Dozens of convicts serving time in U.S. prisons for terrorism-related offenses are due to be released in the next several years, raising the question whether that’s something Americans should fear.
There’s no easy answer.
Since the Sept. 11 attacks, the United States has worked aggressively to foil attacks and has imprisoned hundreds of people who joined or helped militant groups. Experts say less attention has been paid to what happens once those prisoners complete their sentences.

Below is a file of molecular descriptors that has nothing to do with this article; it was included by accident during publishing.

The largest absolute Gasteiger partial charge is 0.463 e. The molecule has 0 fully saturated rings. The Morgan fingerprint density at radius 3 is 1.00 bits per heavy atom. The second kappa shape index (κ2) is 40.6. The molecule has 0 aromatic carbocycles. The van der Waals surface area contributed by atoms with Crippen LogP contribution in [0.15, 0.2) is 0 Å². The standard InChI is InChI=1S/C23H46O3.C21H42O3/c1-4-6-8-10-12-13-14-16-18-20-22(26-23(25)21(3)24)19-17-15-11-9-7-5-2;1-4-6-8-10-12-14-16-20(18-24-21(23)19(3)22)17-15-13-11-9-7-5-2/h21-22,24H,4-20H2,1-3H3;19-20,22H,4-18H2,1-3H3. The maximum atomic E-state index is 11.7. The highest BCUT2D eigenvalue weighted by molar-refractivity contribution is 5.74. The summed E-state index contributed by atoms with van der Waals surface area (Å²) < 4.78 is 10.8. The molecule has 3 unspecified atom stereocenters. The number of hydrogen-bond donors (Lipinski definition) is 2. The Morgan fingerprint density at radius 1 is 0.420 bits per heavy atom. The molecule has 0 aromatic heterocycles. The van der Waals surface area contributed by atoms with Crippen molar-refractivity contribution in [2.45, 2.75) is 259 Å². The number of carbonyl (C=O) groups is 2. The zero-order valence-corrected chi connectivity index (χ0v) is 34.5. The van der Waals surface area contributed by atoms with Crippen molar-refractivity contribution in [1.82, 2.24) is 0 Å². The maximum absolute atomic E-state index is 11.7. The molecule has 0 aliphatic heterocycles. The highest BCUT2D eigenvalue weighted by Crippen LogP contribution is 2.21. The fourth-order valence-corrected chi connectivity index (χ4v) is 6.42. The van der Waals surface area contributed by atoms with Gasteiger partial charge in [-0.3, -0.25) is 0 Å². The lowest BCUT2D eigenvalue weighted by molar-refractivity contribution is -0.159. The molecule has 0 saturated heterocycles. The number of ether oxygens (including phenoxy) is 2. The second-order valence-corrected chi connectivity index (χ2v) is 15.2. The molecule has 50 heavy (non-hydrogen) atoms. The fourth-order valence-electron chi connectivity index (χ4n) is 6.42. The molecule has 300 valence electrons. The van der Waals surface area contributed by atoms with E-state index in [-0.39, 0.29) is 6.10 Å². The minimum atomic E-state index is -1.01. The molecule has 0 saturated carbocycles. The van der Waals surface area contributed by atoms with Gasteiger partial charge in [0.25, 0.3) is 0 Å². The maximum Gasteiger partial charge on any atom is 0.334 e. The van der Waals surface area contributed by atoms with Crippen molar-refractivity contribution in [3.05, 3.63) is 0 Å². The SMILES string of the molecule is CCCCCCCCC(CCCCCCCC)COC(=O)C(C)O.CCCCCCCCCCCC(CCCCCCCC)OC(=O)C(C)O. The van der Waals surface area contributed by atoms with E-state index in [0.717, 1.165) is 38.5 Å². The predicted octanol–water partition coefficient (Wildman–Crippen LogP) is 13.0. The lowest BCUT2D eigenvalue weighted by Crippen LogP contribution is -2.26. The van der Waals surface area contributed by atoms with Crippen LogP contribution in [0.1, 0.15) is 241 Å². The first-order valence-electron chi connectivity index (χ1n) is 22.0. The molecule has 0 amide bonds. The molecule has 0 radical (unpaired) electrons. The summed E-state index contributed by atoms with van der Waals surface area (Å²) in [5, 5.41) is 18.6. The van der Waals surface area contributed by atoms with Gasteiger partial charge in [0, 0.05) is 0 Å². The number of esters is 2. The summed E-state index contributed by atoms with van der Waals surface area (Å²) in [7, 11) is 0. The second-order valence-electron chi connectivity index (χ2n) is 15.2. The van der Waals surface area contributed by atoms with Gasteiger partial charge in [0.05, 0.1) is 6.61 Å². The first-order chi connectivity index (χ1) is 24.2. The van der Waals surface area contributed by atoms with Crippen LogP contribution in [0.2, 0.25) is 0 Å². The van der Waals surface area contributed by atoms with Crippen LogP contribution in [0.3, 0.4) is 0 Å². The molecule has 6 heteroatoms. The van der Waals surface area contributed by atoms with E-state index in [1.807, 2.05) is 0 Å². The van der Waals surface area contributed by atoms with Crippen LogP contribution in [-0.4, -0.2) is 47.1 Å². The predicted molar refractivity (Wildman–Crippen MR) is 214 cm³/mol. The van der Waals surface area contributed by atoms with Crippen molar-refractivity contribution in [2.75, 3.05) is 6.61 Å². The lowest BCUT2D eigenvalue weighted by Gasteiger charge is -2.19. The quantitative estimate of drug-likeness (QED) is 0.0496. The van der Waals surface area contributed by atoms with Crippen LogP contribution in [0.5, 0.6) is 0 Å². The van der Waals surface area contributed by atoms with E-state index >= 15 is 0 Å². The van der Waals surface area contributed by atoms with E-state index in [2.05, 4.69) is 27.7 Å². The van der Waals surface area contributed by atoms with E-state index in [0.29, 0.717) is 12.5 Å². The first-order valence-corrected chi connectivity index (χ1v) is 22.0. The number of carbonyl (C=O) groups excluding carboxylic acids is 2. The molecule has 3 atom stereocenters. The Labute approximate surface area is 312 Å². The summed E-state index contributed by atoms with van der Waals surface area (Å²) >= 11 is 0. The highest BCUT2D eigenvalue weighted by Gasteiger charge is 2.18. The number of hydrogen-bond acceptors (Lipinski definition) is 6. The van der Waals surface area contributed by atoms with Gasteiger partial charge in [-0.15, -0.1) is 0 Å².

Among the incarcerated, according to the Bureau of Prisons, are 380 linked to international terrorism and 83 tied to domestic terrorism. A Congressional Research Service report said 50 “homegrown violent jihadists” were to be released between last January and the end of 2026.
And more are entering prison.
Former FBI Director James Comey, who was fired by President Donald Trump in May, had told Congress that the bureau had more than 900 active investigations